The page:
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DP Bolhuis, CM Lakemond, RA de Wijk, PA Luning and C de Graaf
BACKGROUND: A number of studies have shown that bite and sip sizes influence the amount of food intake. Consuming with small sips instead of large sips means relatively more sips for the same amount of food to be consumed; people may believe that intake is higher which leads to faster satiation. This effect may be disturbed when people are distracted. OBJECTIVE: The objective of the study is to assess the effects of sip size in a focused state and a distracted state on ad libitum intake and on the estimated amount consumed. DESIGN: In this 3Ɨ2 cross-over design, 53 healthy subjects consumed ad libitum soup with small sips (5 g, 60 g/min), large sips (15 g, 60 g/min), and free sips (where sip size was determined by subjects themselves), in both a distracted and focused state. Sips were administered via a pump. There were no visual cues toward consumption. Subjects then estimated how much they had consumed by filling soup in soup bowls. RESULTS: Intake in the small-sip condition was āˆ¼30% lower than in both the large-sip and free-sip conditions (P<0.001). In addition, subjects underestimated how much they had consumed in the large-sip and free-sip conditions (P<0.03). Distraction led to a general increase in food intake (Pā€Š=ā€Š0.003), independent of sip size. Distraction did not influence sip size or estimations. CONCLUSIONS: Consumption with large sips led to higher food intake, as expected. Large sips, that were either fixed or chosen by subjects themselves led to underestimations of the amount consumed. This may be a risk factor for over-consumption. Reducing sip or bite sizes may successfully lower food intake, even in a distracted state.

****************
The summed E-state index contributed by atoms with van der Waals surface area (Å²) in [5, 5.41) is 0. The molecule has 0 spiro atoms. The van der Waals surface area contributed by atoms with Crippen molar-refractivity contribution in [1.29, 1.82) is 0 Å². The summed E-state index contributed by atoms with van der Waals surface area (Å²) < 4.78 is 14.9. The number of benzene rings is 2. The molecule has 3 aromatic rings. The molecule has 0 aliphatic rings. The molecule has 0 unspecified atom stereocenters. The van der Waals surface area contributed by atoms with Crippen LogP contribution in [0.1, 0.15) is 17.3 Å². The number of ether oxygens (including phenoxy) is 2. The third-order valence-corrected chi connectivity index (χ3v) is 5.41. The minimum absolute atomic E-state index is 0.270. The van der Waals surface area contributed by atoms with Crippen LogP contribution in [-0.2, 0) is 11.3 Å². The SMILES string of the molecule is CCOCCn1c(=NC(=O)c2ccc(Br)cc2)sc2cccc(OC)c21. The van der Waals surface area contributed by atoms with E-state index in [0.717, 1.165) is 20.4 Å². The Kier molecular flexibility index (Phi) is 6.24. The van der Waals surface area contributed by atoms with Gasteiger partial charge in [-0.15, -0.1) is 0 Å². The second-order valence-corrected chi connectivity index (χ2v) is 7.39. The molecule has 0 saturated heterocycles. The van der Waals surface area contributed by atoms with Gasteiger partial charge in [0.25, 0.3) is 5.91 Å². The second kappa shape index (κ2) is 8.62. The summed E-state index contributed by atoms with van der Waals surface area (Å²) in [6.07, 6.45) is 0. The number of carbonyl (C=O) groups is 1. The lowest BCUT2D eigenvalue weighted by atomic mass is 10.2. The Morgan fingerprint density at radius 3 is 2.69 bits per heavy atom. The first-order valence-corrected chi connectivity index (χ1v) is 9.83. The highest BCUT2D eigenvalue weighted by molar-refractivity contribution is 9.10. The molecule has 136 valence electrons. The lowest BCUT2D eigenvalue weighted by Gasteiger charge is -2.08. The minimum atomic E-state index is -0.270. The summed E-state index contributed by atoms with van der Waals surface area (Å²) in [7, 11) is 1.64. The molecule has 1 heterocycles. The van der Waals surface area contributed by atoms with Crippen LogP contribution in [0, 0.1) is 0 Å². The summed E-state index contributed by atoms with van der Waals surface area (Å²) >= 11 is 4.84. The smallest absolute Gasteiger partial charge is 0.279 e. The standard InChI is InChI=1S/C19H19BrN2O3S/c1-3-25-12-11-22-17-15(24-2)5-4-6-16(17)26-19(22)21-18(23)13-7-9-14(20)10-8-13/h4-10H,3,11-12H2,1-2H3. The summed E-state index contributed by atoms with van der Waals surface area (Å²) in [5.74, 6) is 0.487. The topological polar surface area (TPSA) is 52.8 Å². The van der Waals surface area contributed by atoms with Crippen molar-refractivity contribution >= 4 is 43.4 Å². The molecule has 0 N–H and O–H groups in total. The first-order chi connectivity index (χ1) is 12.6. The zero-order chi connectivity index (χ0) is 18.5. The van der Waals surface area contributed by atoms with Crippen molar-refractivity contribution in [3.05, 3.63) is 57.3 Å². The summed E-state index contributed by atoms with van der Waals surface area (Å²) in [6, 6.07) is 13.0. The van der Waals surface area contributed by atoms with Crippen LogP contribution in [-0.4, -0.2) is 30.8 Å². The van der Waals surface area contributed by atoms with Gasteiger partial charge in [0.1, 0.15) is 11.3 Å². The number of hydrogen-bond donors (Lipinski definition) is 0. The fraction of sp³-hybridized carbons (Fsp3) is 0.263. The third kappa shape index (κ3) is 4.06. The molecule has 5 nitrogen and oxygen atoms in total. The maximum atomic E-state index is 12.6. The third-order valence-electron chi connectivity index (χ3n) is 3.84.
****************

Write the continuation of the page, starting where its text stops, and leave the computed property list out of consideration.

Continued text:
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Ad libitum, Food, Estimation, Distraction, Nutrition, Restaurant, Cost underestimation
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